Sometimes I lose names. On trips to Vancouver, I’ve had trouble conjuring up the name Urban Fare, an upscale market in Yaletown that has a wonderful array of bread, cheeses, spices. When I try to pull up the name, my mind formulates a square. (Because square rhymes with Fare?) My husband has a black T-shirt with Urban Fare written in a white block (the square?). I try to visualize the T-shirt and read the words on its front, but that seldom works. My next trick is one I’ve relied on for years: to work my way through the alphabet, until a word snaps into focus, pulled forth by its first letter.
Another name I’d forget caused more problems: Brittany, Andrew’s girlfriend for a time. Her name inexplicably morphed into Tiffany. Although the kids are generally indulgent about my vagueness, Andrew took offense to this lapse. Why was this such a source of irritation? Did he equate my forgetfulness with a lack of respect for his love life? But my son was young, with lots to learn about forgetting and about vulnerability, and one’s maddening lack of control over either.
Along with some place names, locations also seem to be vanishing. I have trouble with small towns, lately, and particularly with those located on an east-west axis from home. I lose track of Clinton, Chase, Cache Creek. They slip from mind, skidding free of position. I also lose the relative positions of the seasons, sometimes frantically searching for a reminder to situate myself (February: Christmas has passed; school’s underway; the weather’s cold), before I utter something ridiculously inappropriate to the context everyone else so blithely grasps, with not even a second thought.
On my last visit to see my father, he was hooked up to an oxygen tank. Tilted back in his leather recliner, he sat for hours, facing the television, wrapped in a fleece blanket decorated with footballs and team logos. The television was, as usual, on. Mostly, he gazed out the window, or at a photograph of him and his wife, and their boys with wives and children.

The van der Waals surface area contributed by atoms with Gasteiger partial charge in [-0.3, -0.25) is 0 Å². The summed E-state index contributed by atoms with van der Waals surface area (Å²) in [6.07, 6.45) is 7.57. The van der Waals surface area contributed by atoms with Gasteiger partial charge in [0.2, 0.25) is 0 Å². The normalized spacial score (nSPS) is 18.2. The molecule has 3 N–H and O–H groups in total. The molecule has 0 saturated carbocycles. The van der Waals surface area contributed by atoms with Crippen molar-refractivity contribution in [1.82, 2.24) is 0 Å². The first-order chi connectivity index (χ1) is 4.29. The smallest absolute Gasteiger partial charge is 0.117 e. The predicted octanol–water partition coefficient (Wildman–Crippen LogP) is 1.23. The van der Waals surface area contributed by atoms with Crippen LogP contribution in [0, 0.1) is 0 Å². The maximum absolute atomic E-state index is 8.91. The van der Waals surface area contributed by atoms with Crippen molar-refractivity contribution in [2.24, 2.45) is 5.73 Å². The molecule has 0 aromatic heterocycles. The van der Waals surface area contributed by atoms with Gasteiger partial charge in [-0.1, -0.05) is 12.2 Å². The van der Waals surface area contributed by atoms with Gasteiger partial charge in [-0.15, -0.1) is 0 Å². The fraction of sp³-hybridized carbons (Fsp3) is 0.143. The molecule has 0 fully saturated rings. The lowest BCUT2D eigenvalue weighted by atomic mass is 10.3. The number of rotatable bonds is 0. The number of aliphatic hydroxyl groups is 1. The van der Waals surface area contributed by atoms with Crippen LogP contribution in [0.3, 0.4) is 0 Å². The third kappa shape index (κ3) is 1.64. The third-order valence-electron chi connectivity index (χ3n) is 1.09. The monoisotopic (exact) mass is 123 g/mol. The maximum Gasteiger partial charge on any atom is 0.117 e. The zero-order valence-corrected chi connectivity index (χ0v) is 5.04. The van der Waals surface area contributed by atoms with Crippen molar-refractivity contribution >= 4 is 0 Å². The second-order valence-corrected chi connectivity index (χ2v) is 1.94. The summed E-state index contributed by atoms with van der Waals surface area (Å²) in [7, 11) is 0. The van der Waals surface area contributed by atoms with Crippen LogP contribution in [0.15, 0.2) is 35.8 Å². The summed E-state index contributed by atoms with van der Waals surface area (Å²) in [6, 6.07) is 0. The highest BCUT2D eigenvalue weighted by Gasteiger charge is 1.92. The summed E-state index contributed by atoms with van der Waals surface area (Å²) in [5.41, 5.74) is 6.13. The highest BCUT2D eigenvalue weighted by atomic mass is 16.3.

The photograph captures his second family. I am from the first. He sometimes had trouble keeping track of all this. Most of the time he had me positioned in the first family. What he couldn’t keep straight was whether I was a kid, or an adult. When I’d enter his den, he would invariably ask how “the others” were doing, when I’d last seen them. The second question led me to know that the others, in this case, were my four siblings. When he asked, his regret was palpable, and I knew he meant to convey his longing to see them.
I could never identify the trigger that would shift him to the other, more recent reality of my life, but within seconds he’d have negotiated that shift and his questioning would follow the tack of my current life: How was my husband doing? The kids? Then the protest about how long since he’d seen them: when would we all visit? I’d answer either set of questions, despite having answered them not an hour ago. I’d feel my impatience surge, mounting to fury that this man would not face the fact of his own mortality; that there would be no time for more visits. He’d puff unevenly through the oxygen tube, fussing with the connector that fit into his nostrils, and still he did not recognize that I had come to say goodbye. That he would not see my husband or children again. That they were half a continent away, missing me while I was here.